East London’s languishing Haggerston Baths are to undergo a £25m transformation into shops, restaurants and an exhibition space.
The Grade II-listed Edwardian swimming pool complex was built in 1904, and features a soaring vaulted pool hall. It closed in 2000, and fell victim to vandals while the cash-strapped council sought options (and investors) to bring the defunct pool back to life.
Now, after consulting with local residents, Hackney council is set to ink an agreement with Castleforge Partners to redevelop the colossal structure. Castleforge’s adaptive reuse proposal – which includes a mix of restaurants, cafes, work and retail space on the site – was selected by the public, ahead of rival schemes seeking to turn it into a boutique hotel and business hub.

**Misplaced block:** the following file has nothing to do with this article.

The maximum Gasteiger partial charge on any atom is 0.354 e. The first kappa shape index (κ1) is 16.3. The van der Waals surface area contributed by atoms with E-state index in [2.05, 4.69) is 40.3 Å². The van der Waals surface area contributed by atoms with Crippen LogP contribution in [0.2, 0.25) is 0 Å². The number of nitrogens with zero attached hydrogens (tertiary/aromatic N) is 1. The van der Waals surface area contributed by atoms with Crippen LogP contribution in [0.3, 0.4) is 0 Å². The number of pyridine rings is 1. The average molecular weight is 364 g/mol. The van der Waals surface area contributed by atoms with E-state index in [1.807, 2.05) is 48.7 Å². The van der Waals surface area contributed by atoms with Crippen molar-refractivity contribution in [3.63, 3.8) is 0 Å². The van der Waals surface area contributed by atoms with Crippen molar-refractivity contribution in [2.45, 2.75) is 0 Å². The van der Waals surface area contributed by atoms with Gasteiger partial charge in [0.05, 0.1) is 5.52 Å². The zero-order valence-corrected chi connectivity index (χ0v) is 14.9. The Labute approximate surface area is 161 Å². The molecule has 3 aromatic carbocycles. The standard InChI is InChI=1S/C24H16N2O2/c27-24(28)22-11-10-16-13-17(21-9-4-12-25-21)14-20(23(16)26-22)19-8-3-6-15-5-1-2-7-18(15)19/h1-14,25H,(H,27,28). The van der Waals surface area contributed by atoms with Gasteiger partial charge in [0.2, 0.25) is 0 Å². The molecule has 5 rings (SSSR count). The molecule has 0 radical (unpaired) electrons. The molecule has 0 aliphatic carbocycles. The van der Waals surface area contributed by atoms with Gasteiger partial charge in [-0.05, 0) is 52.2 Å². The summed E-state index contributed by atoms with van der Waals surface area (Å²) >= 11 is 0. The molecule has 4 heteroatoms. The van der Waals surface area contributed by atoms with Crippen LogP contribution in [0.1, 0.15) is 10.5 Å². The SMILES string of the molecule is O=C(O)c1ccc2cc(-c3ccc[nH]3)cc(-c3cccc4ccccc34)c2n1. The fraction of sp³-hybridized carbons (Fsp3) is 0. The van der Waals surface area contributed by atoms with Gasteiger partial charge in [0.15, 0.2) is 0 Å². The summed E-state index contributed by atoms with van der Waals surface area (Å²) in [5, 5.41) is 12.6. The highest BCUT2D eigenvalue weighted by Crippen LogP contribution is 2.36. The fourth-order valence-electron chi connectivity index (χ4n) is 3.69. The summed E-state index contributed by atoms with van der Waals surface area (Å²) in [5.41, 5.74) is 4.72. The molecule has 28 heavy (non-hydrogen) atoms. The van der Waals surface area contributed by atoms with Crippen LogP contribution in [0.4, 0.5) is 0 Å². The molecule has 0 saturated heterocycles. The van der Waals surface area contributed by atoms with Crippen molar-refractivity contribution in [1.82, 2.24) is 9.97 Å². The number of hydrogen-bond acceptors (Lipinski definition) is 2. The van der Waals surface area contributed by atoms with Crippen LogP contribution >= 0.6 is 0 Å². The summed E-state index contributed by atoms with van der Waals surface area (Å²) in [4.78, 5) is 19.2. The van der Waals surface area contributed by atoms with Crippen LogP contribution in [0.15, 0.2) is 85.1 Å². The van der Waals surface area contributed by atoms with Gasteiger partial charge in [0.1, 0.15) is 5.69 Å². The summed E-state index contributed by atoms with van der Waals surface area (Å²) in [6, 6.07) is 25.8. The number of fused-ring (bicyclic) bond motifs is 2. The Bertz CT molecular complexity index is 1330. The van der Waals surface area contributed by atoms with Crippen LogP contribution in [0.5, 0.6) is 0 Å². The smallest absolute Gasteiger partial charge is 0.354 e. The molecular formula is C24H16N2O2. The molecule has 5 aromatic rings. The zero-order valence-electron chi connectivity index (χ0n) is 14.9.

Hackney’s mayor, Philip Glanville said: ’There’s no longer sadly going to be a municipal swimming pool as it was in a previous life, but [the plan] safeguards the heritage value of this building and ultimately leads to it being opened up for community access, and hopefully leads to community uses and new employment space in that part of the borough.’
Not everyone is happy at the news however. Mike Coysh, chair of the Save Haggerston Pool campaign said: ‘We’re very very disappointed that there’s no swimming pool included in the plans.’
It’s the second London bathhouse this month get the green light for adaptive reuse: South London’s Ladywell Playtower is set become a Curzon Cinema after plans were approved to restore the Neo-gothic landmark. Part of the complex will include apartments.
Not all of Britain’s historic bathhouses are being put to new uses, however. Elsewhere in the country, many Victorian and Edwardian era swimming pools are undergoing a revival, restored to their former glory for a new generation of users.